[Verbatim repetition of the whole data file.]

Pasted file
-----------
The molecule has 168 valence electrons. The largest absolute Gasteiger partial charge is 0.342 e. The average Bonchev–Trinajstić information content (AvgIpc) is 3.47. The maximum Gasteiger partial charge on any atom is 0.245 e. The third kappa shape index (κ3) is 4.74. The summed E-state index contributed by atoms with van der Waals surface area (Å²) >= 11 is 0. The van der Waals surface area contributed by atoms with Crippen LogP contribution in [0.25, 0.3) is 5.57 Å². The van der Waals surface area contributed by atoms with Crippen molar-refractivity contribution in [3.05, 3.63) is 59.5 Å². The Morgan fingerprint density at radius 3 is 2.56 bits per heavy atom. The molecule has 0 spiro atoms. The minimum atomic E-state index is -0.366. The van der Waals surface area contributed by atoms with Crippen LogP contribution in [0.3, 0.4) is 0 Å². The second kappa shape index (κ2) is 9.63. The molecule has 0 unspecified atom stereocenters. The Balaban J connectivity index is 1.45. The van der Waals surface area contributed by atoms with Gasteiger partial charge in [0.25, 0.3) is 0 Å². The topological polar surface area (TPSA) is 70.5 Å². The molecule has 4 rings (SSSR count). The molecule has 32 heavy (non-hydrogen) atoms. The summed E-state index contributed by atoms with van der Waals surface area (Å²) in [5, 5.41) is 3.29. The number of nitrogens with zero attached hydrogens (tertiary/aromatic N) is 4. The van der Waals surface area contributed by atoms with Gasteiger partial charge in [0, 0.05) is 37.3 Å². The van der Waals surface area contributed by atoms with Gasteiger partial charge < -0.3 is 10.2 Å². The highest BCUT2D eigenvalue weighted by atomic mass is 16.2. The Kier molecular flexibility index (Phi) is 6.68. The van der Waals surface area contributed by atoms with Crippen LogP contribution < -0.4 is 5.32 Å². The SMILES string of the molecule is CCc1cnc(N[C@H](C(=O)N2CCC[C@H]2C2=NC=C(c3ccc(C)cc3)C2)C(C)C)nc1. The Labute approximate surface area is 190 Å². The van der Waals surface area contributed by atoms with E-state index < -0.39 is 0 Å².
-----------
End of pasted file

The molecule has 168 valence electrons. The largest absolute Gasteiger partial charge is 0.342 e. The average Bonchev–Trinajstić information content (AvgIpc) is 3.47. The maximum Gasteiger partial charge on any atom is 0.245 e. The third kappa shape index (κ3) is 4.74. The summed E-state index contributed by atoms with van der Waals surface area (Å²) >= 11 is 0. The van der Waals surface area contributed by atoms with Crippen LogP contribution in [0.25, 0.3) is 5.57 Å². The van der Waals surface area contributed by atoms with Crippen molar-refractivity contribution in [3.05, 3.63) is 59.5 Å². The Morgan fingerprint density at radius 3 is 2.56 bits per heavy atom. The molecule has 0 spiro atoms. The minimum atomic E-state index is -0.366. The van der Waals surface area contributed by atoms with Crippen LogP contribution in [0.3, 0.4) is 0 Å². The second kappa shape index (κ2) is 9.63. The molecule has 0 unspecified atom stereocenters. The Balaban J connectivity index is 1.45. The van der Waals surface area contributed by atoms with Gasteiger partial charge in [0.25, 0.3) is 0 Å². The topological polar surface area (TPSA) is 70.5 Å². The molecule has 4 rings (SSSR count). The molecule has 32 heavy (non-hydrogen) atoms. The summed E-state index contributed by atoms with van der Waals surface area (Å²) in [5, 5.41) is 3.29. The number of nitrogens with zero attached hydrogens (tertiary/aromatic N) is 4. The van der Waals surface area contributed by atoms with Gasteiger partial charge in [0, 0.05) is 37.3 Å². The van der Waals surface area contributed by atoms with Gasteiger partial charge < -0.3 is 10.2 Å². The highest BCUT2D eigenvalue weighted by atomic mass is 16.2. The Kier molecular flexibility index (Phi) is 6.68. The van der Waals surface area contributed by atoms with Crippen LogP contribution < -0.4 is 5.32 Å². The SMILES string of the molecule is CCc1cnc(N[C@H](C(=O)N2CCC[C@H]2C2=NC=C(c3ccc(C)cc3)C2)C(C)C)nc1. The Labute approximate surface area is 190 Å². The van der Waals surface area contributed by atoms with E-state index < -0.39 is 0 Å².